China’s Computer Emergency Response Team (CNCERT) has claimed in a new report that backdoor attacks on systems jumped by over 50 per cent over the past year, and once again fingered the US as the main culprit in 2013.
The CERT announced the findings of its latest annual report on its website.
It claimed that 15,000 “hosts” taken over by “APT Trojan”, while 61,000 sites were hit by backdoor attacks launched from overseas in 2013, a rise of 62 per cent.
In total, 10.9 million Chinese PCs were infected and controlled from outside the Great Firewall last year with the US accounting for 30.2 per cent of attacks. South Korea and Hong Kong were also named as common attack sources.
The narrative is consistent with previous annual reports – that China is a victim not a perpetrator of cyber attacks – and as such the stats may well have been massaged by the Party’s propaganda office.
They also fail to mention the difficulty of attribution when it comes to attacks launched abroad – ie whether they actually originated Stateside or were merely routed through US machines.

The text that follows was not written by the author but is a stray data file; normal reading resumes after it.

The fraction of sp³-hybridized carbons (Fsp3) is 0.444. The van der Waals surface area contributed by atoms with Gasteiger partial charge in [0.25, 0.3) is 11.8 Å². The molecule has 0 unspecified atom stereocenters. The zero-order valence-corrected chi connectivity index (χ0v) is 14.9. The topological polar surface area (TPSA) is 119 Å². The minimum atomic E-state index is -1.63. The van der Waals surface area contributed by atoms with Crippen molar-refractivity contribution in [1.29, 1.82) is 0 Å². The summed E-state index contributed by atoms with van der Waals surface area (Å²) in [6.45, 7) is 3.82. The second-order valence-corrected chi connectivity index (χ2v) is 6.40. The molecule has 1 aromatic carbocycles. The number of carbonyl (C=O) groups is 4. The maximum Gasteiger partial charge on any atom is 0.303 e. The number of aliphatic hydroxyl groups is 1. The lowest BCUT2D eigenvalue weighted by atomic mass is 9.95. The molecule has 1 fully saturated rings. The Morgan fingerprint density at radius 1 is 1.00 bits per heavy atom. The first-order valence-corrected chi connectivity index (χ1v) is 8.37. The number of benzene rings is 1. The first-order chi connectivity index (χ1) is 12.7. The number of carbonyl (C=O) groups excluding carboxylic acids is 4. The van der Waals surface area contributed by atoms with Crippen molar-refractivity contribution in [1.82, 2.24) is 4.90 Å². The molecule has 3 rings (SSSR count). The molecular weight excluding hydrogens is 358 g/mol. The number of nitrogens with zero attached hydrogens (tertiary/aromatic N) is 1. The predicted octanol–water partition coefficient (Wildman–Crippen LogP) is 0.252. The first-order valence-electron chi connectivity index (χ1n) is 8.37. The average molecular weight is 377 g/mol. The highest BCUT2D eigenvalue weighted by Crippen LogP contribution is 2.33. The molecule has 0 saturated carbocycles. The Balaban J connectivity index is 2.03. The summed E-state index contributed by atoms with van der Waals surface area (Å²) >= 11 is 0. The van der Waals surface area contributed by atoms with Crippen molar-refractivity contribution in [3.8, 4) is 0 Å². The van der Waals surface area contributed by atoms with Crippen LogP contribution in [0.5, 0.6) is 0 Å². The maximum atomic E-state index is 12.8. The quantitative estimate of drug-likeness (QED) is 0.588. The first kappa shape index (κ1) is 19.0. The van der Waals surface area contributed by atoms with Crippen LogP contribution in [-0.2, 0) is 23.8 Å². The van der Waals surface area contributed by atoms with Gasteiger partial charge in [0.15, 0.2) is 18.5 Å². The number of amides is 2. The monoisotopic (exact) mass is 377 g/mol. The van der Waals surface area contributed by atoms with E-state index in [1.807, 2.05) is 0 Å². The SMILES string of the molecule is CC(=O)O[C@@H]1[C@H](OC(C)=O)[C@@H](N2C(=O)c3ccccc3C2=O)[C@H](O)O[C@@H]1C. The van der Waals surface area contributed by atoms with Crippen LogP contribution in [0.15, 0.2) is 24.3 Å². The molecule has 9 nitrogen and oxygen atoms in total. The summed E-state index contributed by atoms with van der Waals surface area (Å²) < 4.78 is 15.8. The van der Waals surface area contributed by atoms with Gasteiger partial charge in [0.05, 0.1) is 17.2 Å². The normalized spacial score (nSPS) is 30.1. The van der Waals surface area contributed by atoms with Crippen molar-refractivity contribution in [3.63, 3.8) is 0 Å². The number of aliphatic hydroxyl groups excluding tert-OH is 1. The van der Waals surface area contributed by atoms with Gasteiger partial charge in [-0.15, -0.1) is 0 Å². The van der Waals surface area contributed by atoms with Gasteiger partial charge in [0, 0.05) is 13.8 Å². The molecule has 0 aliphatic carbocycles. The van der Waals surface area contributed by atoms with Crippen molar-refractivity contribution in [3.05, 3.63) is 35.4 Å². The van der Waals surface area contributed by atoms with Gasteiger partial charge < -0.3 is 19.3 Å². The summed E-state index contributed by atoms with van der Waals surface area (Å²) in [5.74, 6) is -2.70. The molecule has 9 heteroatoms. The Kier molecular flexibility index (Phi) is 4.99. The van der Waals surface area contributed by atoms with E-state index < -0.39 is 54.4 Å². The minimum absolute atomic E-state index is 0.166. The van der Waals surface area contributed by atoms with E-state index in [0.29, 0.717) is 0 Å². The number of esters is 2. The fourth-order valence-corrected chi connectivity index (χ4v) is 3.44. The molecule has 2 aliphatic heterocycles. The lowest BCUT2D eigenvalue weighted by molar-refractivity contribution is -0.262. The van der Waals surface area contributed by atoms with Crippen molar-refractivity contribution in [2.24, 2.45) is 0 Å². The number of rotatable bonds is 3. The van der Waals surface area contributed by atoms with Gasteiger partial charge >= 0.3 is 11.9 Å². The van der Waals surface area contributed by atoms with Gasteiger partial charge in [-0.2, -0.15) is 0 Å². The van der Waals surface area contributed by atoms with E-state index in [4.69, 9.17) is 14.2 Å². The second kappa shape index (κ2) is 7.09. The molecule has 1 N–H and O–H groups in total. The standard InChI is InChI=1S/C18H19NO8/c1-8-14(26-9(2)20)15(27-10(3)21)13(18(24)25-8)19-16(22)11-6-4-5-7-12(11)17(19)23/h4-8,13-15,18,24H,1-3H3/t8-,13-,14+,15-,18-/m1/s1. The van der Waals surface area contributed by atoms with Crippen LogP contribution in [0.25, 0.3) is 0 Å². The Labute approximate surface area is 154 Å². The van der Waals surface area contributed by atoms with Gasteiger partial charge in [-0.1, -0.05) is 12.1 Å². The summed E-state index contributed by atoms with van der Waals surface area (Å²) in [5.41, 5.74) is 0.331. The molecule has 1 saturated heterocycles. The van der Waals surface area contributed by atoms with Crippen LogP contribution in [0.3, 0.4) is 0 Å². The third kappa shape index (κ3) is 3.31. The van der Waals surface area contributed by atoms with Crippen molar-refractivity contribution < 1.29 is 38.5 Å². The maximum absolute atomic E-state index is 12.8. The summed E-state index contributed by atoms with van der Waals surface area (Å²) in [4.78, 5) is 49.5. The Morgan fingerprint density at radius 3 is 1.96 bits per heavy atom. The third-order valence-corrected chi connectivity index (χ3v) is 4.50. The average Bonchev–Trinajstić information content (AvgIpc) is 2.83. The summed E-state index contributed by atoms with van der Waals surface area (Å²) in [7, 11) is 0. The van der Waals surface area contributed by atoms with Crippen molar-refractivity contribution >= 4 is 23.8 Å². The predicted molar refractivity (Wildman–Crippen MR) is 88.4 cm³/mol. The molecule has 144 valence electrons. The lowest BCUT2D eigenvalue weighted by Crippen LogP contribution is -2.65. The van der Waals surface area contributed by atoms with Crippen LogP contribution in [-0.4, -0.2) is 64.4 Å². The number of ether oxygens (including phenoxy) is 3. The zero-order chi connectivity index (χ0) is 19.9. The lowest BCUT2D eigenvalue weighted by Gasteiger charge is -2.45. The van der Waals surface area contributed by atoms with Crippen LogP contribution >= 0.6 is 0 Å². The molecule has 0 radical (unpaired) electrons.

Akamai’s most recent State of the Internet report, for example, claims the top two countries by attack source are China (35 per cent) and Indonesia (20 per cent), with the US some way behind in third with 11 per cent.
That said, if the Snowden leaks can be believed, the US is doing itself no favours in the battle against China for the moral high ground.
The latest revelations claimed the NSA had spied on Huawei with the aim of installing backdoors on its products.
The CNCERT report also claimed that hardware and software vulnerabilities in networking kit had risen 1.5 times since 2012, while the volume of phishing pages discovered jumped 35.4 per per cent.
It also bemoaned an “explosive” growth in mobile malware, with 703,000 new samples found last year, 3.3 times more than in 2012 and with most (99.5 per cent) on the Android platform.
Government sites are a “disaster area”, the CERT warned, with Anonymous alone blamed for attacks on 600 of them, including one targeted at the People’s Bank of China.
The central bank’s site and weibo page were taken out of action for a time in December in what appeared to be a revenge attack after it introduced tough new restrictions on Bitcoin. ®